Attorney: Potter to testify at trial in Daunte Wright death
Published 5:52 pm Tuesday, November 30, 2021
MINNEAPOLIS — The suburban Minneapolis police officer who shot Daunte Wright will testify at her trial, her attorney said Tuesday as jury selection began with potential panelists being questioned closely about their attitudes on policing, protests and the Black Lives Matter movement.
One of Kim Potter’s attorneys, Paul Engh, told a potential juror that she would hear directly from Potter about the traffic stop that ended in the death of the 20-year-old Black motorist last April. Potter, who is white, has said she meant to use her Taser on Wright but grabbed her handgun by mistake.
“Officer Potter will testify and tell you what she remembers happened, so you will know not just from the video but from the officers at the scene and Officer Potter herself what was occurring,” Engh said. “I think (you) should be quite interested in hearing what she had to say.”
Potter is charged with first- and second-degree manslaughter. She shot Wright as he tried to drive away from a traffic stop in Brooklyn Center on April 11 — a time when former Minneapolis police officer Derek Chauvin’s trial was underway for the killing of George Floyd and tensions were high in the area. Wright’s death sparked several nights of protests in Brooklyn Center and revived painful memories of the sometimes violent unrest that erupted after Floyd’s death in May 2020.
The prospective jurors summoned Tuesday had already responded to questionnaires similar to those used in Chauvin’s murder trial.
Roughly 200 people were asked what they knew about the Potter case, their impressions of her and Wright, and their views on protests and policing in the Minneapolis area in recent years.
The first juror to be seated Tuesday, a man who said he is a medical editor, said he has a very unfavorable view of the “blue lives matter” slogan that has emerged in recent years. He said he believes it’s less about supporting police than about countering the Black Lives Matter movement.
But he also said he opposes the movement to abolish or defund the police.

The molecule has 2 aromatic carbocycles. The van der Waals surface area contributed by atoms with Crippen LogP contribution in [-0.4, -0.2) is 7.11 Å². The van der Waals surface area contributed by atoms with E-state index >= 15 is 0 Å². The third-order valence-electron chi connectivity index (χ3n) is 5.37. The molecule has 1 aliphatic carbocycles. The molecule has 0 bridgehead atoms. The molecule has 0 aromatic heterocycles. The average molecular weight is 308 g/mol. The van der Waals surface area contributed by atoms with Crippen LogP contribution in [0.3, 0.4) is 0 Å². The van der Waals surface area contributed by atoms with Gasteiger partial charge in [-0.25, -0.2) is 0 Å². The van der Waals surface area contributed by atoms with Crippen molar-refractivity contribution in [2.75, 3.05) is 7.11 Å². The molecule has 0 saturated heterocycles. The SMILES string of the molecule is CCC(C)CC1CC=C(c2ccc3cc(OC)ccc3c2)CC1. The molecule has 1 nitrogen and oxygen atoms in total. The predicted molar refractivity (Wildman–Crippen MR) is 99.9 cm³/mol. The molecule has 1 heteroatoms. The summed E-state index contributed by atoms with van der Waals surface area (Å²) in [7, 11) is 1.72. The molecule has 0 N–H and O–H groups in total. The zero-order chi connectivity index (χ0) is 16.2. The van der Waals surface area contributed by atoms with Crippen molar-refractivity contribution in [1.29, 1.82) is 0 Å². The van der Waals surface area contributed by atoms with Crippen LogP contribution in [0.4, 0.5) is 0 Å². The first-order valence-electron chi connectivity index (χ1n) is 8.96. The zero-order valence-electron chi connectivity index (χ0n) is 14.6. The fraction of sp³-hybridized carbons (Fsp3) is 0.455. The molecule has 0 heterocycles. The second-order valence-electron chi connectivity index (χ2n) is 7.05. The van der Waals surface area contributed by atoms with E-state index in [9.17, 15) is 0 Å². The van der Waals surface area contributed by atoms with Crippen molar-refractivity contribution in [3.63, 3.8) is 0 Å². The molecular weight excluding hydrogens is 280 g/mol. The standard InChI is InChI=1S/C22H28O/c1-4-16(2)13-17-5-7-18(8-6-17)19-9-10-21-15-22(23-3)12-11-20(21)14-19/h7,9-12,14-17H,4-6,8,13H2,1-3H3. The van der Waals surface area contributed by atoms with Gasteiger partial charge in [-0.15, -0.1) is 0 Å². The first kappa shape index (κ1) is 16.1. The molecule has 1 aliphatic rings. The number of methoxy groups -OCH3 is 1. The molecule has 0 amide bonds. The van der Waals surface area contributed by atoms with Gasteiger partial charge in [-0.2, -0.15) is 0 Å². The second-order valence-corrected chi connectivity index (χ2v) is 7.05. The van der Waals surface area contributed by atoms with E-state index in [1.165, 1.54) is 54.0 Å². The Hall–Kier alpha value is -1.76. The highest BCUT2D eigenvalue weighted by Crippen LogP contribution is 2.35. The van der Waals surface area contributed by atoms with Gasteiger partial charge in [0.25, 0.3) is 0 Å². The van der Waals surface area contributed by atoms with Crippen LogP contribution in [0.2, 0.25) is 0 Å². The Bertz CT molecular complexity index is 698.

“I absolutely believe there’s a need for change,” he said. “But I think defund the police sends a message, a negative message. … I don’t agree with that message and I don’t agree with the approach that was taken to defund the police.”
Also seated Tuesday were a retired special education teacher and a bass player in a rock band who works as an operations manager at Target.
The former teacher said she is a mother of four adult daughters, including one she lost to breast cancer nearly two years ago. Asked if she could be fair, the woman said yes and added: “I’m a retired teacher and one of my students told me one time that I’m strict-fair.”
The Target employee was seated despite saying he is somewhat distrustful of police, though he added: “I do recognize that it’s a very hard job … and it’s not something I could do myself.”
Four jurors were dismissed, three of them because they expressed strong views of the case. One woman said on her questionnaire that she viewed Potter very unfavorably and she should have known the difference between her gun and her Taser. A man expressed wonder that a seasoned officer could make such a mistake, and told defense attorneys, “I don’t know if you’d want to select me.”
One man questioned in court Tuesday described Black Lives Matter as “Marxist Communist” and suggested Wright was to blame for his death: “I think if he would’ve listened to the (police) directions, he would still be with us.”